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Saulo M. Soares, Sarah T. Gille, Teresa K. Chereskin, Eric Firing, Jules Hummon, and Cesar B. Rocha

Abstract

Kinetic energy associated with inertia–gravity waves (IGWs) and other ageostrophic phenomena often overwhelms kinetic energy due to geostrophic motions for wavelengths on the order of tens of kilometers. Understanding the dependencies of the wavelength at which balanced (geostrophic) variability ceases to be larger than unbalanced variability is important for interpreting high-resolution altimetric data. This wavelength has been termed the transition scale. This study uses acoustic Doppler current profiler (ADCP) data along with auxiliary observations and a numerical model to investigate the transition scale in the eastern tropical Pacific and the mechanisms responsible for its regional and seasonal variations. One-dimensional kinetic energy wavenumber spectra are separated into rotational and divergent components, and subsequently into vortex and wave components. The divergent motions, most likely predominantly IGWs, account for most of the energy at wavelengths less than 100 km. The observed regional and seasonal patterns in the transition scale are consistent with those from a high-resolution global simulation. Observations, however, show weaker seasonality, with only modest wintertime increases in vortex energy. The ADCP-inferred IGW wavenumber spectra suggest that waves with near-inertial frequency dominate the unbalanced variability, while in model output, internal tides strongly influence the wavenumber spectrum. The ADCP-derived transition scales from the eastern tropical Pacific are typically in the 100–200-km range.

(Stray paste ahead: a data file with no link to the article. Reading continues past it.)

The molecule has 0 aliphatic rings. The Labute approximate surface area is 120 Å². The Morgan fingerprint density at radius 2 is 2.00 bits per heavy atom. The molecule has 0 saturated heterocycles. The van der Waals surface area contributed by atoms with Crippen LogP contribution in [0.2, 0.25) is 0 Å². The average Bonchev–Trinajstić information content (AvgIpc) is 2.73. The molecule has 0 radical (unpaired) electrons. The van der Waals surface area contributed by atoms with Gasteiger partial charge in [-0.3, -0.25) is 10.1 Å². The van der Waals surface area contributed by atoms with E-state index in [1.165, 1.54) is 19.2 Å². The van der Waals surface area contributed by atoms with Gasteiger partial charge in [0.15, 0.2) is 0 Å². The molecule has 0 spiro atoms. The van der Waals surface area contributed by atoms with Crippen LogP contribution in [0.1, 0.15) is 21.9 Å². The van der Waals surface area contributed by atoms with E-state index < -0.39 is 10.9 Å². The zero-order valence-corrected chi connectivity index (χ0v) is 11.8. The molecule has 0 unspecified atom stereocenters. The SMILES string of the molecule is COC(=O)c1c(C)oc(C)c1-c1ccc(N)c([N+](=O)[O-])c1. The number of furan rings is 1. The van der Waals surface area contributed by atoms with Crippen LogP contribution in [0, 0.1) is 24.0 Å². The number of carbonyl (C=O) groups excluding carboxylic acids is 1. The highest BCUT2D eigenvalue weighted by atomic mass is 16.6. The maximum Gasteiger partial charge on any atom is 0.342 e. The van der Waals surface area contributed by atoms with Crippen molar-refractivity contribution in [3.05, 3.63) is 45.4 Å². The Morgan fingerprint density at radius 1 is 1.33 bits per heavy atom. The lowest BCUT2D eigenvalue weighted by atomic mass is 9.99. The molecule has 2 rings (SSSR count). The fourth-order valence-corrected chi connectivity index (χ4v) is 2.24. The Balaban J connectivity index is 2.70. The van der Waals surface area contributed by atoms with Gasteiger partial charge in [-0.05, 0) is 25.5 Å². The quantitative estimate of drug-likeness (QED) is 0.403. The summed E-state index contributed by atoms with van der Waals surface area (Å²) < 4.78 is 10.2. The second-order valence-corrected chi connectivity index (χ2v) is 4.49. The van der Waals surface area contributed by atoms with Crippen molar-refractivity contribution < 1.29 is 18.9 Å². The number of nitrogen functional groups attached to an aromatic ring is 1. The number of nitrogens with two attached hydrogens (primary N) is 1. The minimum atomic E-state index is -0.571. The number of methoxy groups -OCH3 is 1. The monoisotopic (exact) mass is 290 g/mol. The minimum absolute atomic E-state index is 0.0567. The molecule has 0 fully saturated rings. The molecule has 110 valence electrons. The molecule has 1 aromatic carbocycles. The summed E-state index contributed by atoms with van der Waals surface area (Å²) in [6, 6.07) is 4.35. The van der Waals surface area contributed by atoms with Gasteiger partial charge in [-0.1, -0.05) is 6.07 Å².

Open access
Ajitha Cyriac, Helen E. Phillips, Nathaniel L. Bindoff, and Kurt Polzin

Abstract